Sellers have it easy these days. Thanks to Covid-19 and/or an overdue evolution in the way sellers can transfer their property, they can now (generally) sign their closing documents electronically. This typically involves an e-notary and the title company facilitating an electronic closing in the comfort of a seller’s home, phone or office at time of their convenience. A seller can sign closing documents prior to the date on which the closing is scheduled. Those documents include the deed transferring title from a seller to a buyer, an owner’s affidavit (i.e., a seller confirms all contractors are paid, no liens on the property), and several tax disclosures.
A seller’s side of the closing can take as little as 15 minutes. If a seller signs their documents early, the title company will simply hold them in “escrow” until the buyer is done signing. The big thing to note is that it’s highly unlikely that a seller and buyer will meet in person these days. Some may lament the absence of a buyer and seller meeting “at the closing table”. Others will say it’s best to keep the exchange of a property anonymous and impersonal. I can go either away on this. There are certainly efficiencies in the separate document signing exercise. By the same token, I do miss seeing buyers and sellers exchange information with one another, in a sort of passing of the baton exercise.
When it comes to the actual closing, buyers don’t have it as easy as sellers. Lenders still require they apply “wet ink” signatures to loan documents. As a result, buyers are still expected to meet with a title agent on the day of the scheduled closing (not before or after) to apply their John Hancock to a healthy stack of hard copy documents. The most important documents are the Deed of Trust (which will be recorded in the land records of the jurisdiction in which the property is located) and the Promissory Note (kept by the lender on file). The Note is a legally binding agreement that commits you to repayment of the loan after closing.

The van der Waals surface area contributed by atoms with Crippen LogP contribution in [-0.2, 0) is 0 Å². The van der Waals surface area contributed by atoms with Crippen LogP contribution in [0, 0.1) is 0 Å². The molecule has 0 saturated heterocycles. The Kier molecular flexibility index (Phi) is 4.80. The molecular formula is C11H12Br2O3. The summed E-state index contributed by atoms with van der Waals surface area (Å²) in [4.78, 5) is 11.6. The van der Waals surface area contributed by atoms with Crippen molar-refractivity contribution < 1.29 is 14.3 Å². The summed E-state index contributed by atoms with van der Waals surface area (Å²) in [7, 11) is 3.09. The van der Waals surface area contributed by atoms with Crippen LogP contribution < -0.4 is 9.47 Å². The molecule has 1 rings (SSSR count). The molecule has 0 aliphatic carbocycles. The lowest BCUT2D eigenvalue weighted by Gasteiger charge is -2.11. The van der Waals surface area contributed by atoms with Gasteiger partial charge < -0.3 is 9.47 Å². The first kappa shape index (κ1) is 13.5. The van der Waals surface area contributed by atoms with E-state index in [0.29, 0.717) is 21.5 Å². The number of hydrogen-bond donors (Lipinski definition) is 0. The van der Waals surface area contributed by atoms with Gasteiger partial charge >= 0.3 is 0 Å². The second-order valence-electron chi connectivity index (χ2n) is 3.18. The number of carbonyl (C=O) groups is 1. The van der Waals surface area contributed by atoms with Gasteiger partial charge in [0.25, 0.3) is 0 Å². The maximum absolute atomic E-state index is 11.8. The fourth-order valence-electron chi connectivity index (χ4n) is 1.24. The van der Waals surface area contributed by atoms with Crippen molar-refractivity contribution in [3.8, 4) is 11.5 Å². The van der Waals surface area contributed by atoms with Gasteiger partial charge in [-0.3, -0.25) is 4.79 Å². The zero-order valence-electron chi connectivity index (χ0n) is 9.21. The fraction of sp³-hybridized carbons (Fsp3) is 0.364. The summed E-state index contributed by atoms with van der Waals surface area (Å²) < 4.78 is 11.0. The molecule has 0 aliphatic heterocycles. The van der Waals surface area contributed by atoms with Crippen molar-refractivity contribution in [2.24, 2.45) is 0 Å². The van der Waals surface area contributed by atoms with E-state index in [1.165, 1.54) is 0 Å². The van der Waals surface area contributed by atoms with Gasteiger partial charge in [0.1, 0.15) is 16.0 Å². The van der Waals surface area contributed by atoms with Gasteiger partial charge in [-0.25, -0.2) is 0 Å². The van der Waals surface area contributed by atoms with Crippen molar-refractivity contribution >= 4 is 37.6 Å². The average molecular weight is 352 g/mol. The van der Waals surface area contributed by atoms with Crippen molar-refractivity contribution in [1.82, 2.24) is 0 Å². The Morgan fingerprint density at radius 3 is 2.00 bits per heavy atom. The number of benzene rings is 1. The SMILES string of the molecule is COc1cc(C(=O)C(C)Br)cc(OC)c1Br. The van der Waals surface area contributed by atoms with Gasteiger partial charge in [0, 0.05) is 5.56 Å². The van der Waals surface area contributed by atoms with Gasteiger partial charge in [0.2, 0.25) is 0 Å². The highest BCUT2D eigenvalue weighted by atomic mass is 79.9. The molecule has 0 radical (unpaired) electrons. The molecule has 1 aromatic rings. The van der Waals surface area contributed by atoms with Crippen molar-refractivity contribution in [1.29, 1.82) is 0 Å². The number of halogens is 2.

In most cases, buyers will have received electronic copies of these documents from the title company or lender the night before. Ideally, a buyer should read those documents before heading into the actual closing – that way, they’re armed with questions and knowledge. The closing itself will take as little or much time as a buyer requires. An hour is about the average. I’ve seen them run as long as three hours (that buyer had a lot of questions!) and as short as 20 minutes (perhaps not enough questions were asked there!).
A side bar here. If you’re unable to be physically present at your closing, you may close via an attorney-in-fact. Rather than explore that here, please see my separate blog on this very topic.
Closing is done? Last steps…
Once the buyer is done signing, the assigned settlement agent/title company will bring both the seller and buyer side documents together, verify they have everything and then notify the buyer’s lender of closing completion. A lender must provide loan funds to the title company the same day of closing. However, it’s important to note that, in Virginia, a title company will only release those funds to a seller after the deed has been recorded in the land records of a given jurisdiction. A deed is typically recorded electronically these days, making the process quite a bit faster. That said, the courthouses often close their e-recording in the mid-afternoon. For this reason, I suggest my clients sign documents in the morning of their closing day.
Still with me? If so, here’s one last thing to keep in mind. If a closing is on the last day of the month or in the afternoon on a Friday, expect delays when it comes to deed recordation and funds disbursement. On the last day of the month, the deed might not get recorded until the first day of the month. On a Friday, the deed might not get recorded until the following Monday. Title companies are juggling a lot on those days and sometimes get backed up. If that happens, don’t worry. The title company will get it done within no more than 48 hours – they have to (barring unforeseen circumstances (e.g., power outage, court closure, weather)). There’s a law that requires that!
If you have any questions about the lead up to the closing, the closing process itself or the post-closing elements, please be in touch. I’m always happy to answer questions and talk through how best to navigate the process!